David Sinopoli, 68, was arrested over the summer in connection with a 1975 murder.
Joseph James DeAngelo, the "Golden State Killer" was caught in 2018 and is now serving multiple life sentences in California for more than a dozen murders between 1974 and 1986.
And while it wasn't technically a cold case, there's the fact that Ted Kaczynski—the Unabomber—wasn't even on the FBI's radar until the Washington Post published his anti-industrial manifesto in 199X, and Kaczynski's brother recognized the language, the arguments, and his use of unusual phrases like "eat your cake and have it, too."
I had the Tylenol case anniversary on my calendar, and my first inclination was to write about how Johnson & Johnson basically wrote the textbook on handling the fallout from crisis.
But after reading the Tribune series and thinking about the people who were indiscriminately killed and whose families never saw justice, my focus changed.
If you're the family of Mary Kellerman, Adam Janus, Stanley Janus, Theresa Janus, Mary McFarland, Paula Prince, or Mary Reiner, your loved ones may be gone, but they're not forgotten.
And if you're the person addressed in that newspaper column 40 years ago—"if you are the Tylenol killer"—you might have gotten away with it. For now, anyway.
But I’m glad to know we haven’t stopped looking.
7 other things worth knowing today
How an assumption about what the "cone of danger" means on a hurricane map might have led people who should have evacuated in Florida to stay. (Weather)
Half of U.S. CEOs say they’re considering cutting jobs over the next 6 months— and remote workers may be the first go to, according to a report from KPMG. (Marketwatch)
A woman who moved into her new home in Detroit thought it was a mistake when she received a $5,200 water bill from the city. It wasn't. Under Michigan law, new homeowners are responsible for the previous owner’s delinquent water bills. (Metro Times)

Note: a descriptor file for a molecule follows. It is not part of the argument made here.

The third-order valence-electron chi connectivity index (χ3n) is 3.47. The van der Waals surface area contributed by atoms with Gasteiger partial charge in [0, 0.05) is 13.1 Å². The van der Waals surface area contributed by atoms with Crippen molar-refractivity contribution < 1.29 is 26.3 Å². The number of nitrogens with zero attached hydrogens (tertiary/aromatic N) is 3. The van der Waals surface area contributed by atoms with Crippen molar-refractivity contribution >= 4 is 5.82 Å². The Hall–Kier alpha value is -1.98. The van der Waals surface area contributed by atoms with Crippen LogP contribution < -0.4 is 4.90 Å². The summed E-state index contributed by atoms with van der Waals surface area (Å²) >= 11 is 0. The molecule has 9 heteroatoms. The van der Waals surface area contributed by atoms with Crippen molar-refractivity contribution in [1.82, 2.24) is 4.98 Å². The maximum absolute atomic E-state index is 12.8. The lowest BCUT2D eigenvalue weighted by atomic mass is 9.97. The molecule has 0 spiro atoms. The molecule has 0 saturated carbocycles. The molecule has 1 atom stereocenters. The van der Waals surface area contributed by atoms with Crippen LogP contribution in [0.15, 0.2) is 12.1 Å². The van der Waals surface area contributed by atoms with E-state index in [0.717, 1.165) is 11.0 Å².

The U.S. Army rebuked a 2-star general for defending women soldiers and engaging with trolls on Twitter, saying it brought “negative publicity” to the service: “While potentially admirable his post brought a measurable amount of negative publicity to the Army." (Task & Purpose)
Teenage chess grandmaster Hans Niemann “likely cheated” in more than 100 online matches, including ones with prize money involved, according to an investigation by one of the sport’s most popular websites. The 72-page report by Chess.com was released on Tuesday, a month after controversy erupted at a top tournament when the world chess champion accused the 19-year-old American of cheating. (CNN)
The Onion filed an amicus brief before the Supreme Court in a case about parody. From the real brief: "The Onion is the world’s leading news publication, offering highly acclaimed, universally revered coverage of breaking national, international, and local news events. Rising from its humble beginnings as a print newspaper in 1756, The Onion now enjoys a daily readership of 4.3 trillion and has grown into the single most powerful and influential organization in human history." (WSJ, the actual brief)
Band-Aid leads the most trusted brands in the United States. Here are the other top 9. (Boing Boing)
Thanks for reading. Photo credit: Fair use/video screen capture. See you in the comments!